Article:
Is Civil Marriage One Month Before Sacrament Okay?

#1

My fiance and I are practicing, chaste Catholics who are joyfully marrying in June. We are getting married out of state (a HUGE headache as far as getting licenses, I’m just now realizing–if anyone has advise about this, let me know), and in May, he needs to re-enroll in his AMAZING and CHEAP company health insurance. Here’s the catch–my health insurance through my employer is super expensive, and he can only choose a new plan once a year, in May. We cannot choose the family plan unless we are already married.

Is it morally permissible to be civilly married just one month before our wedding-- living “as brother and sister” for that month of course-- and then to have the sacramental marriage? This is just an idea we’ve had, not something we’ve really pursued yet. We would not consider that wedding a marriage at all, just a formality so that we can get on the same health insurance. We both have enormous financial obligations and every little bit will help. It would save us literally thousands of dollars, not to mention if I get pregnant this year/early next year, which is my joyful hope.

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#2

If you’re in the United States, he should also be able to change plans at the time of certain life events. Marriage is one of those.

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#3

Oh okay, I didn’t realize that! Phew lol.

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#4

He should check with his employer’s Human Resources department just to be sure, but I think it’s required to allow a change for those certain life events. He needs to talk to them anyway, to find out what paperwork he’ll need, what the deadline is, etc.

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#5

Exactly. Marriage is a “qualifying event” under US Law.

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#6

This isn’t entirely accurate. While it is true he can only enroll during open enrollment, a life event can trigger a change any time and is allowable under group policies.

When you get married, he can add you to his insurance at that time.

He should talk to his benefits coordinator.

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#7

You should talk to your pastor, because this can trigger some issues with your planned celebration.

But you shouldn’t need to do this.

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#8

Yep! more characters

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#9

Life events such as marriage or the birth of a child let you re-enroll when they happen, at least in US. I just went through this myself when my son was born.

That said, a civil marriage is just a piece of paper. It’s a legal contract between two people that satisfy the local law. I don’t see anything at all wrong with doing that so long as you realize you aren’t actually married until you receive the sacrament in a church. Civil marriages are just a piece of paper, but the sacrament of Marriage is…wow. :slight_smile:

Were it not for the Bible stating to follow the laws of the land, my husband and I joked about getting a civil divorce but staying married as a Catholic couple just to stick it to the local governments that “we don’t give a rip about what you say, marriage always has been and will always be something so much more than what the state says it is and NOTHING you can say, or any law you pass, will change it!”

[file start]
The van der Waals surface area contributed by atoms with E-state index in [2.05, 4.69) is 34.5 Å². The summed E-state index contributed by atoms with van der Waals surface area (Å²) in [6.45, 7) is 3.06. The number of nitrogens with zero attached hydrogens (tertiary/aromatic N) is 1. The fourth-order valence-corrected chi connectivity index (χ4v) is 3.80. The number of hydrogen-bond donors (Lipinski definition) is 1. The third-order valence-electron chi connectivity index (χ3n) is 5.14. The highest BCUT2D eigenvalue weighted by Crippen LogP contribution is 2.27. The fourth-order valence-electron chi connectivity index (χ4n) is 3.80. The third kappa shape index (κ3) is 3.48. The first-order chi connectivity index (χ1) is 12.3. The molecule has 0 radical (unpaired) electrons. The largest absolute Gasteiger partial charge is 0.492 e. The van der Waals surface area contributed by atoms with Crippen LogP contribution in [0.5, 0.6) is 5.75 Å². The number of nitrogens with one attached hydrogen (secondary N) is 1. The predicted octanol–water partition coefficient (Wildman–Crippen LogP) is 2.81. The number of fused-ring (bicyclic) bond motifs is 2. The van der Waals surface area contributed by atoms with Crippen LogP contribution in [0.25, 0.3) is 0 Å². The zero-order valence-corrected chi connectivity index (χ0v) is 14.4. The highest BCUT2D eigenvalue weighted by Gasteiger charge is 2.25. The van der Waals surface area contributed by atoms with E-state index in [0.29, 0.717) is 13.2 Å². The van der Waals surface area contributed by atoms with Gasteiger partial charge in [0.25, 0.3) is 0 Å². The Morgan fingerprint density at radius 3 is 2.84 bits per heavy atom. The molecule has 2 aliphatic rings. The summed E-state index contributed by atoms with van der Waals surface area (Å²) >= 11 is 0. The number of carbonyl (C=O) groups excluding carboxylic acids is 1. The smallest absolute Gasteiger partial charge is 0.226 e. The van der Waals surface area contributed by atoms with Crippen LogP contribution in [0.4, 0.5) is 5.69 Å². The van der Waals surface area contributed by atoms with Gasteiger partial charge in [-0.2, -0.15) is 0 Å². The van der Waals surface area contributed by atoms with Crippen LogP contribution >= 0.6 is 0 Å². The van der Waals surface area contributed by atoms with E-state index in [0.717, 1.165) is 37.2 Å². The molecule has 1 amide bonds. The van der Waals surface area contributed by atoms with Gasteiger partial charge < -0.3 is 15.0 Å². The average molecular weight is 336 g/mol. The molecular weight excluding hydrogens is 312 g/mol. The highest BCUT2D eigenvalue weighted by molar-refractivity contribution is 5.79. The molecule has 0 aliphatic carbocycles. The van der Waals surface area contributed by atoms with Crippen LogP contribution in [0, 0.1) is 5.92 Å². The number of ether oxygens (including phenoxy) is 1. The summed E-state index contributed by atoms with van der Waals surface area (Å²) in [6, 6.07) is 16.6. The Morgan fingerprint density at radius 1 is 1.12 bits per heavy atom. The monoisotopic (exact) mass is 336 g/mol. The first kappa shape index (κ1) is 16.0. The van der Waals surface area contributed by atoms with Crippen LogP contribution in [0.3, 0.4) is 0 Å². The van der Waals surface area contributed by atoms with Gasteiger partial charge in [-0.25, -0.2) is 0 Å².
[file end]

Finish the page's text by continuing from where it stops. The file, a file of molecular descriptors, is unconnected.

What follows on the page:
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#10

I know literally nothing about US healthcare law but as for as the moral aspects go, the Church sees the civil and sacramental aspects of marriage as being distinct. In many countries one ceremony covers both, however there are some places in Europe where a separate civil ceremony is mandatory. I’ve also heard of couples who get married civilly because it’s easier, quicker and cheaper and then have the sacramental ceremony some months later.

In your case, you need to talk with the priest who you’ll be getting to celebrate your wedding since you’re civil wedding is invalid in the eye of the Church and will need to be convalidated which isn’t in itself that much of a problem but does require more paperwork especially because you’ll be working across multiple dioceses.

Tldr - it’s messy but do-able. Keep calm and call a priest!

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#12

Good point! In some US Dioceses they require a waiting period between a civil marriage and the convalidation, I’ve seen everything from 6 months to a year!

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#13

If you are a Catholic you are bound by canonical form unless you have a dispensation from it. However, the Catholic Church recognises civil marriage. It is not just a piece of paper. If an Anglican/Episcopalian couple married in a civil ceremony the Catholic Church would recognise their marriage as valid and as a sacrament.

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#14

Marriage is a Qualifying Life Event. If he elects his plan at open enrollment as enployee only, and then you get married two months later, that event allows him to change his plan effective the date of your marriage, meaning he can add you to the plan, then.

I’d doublecheck with his human resources department, but that’s the general gist of commercial enployer health insurance.

Marriage is also an event that lets you drop insurance.

Edit: Everyone and their mother beat me to it. :slight_smile:

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#15

Do you intend to live together immediately after the civil wedding?

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#16

Read the OP.

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closed #17

This topic was automatically closed 14 days after the last reply. New replies are no longer allowed.

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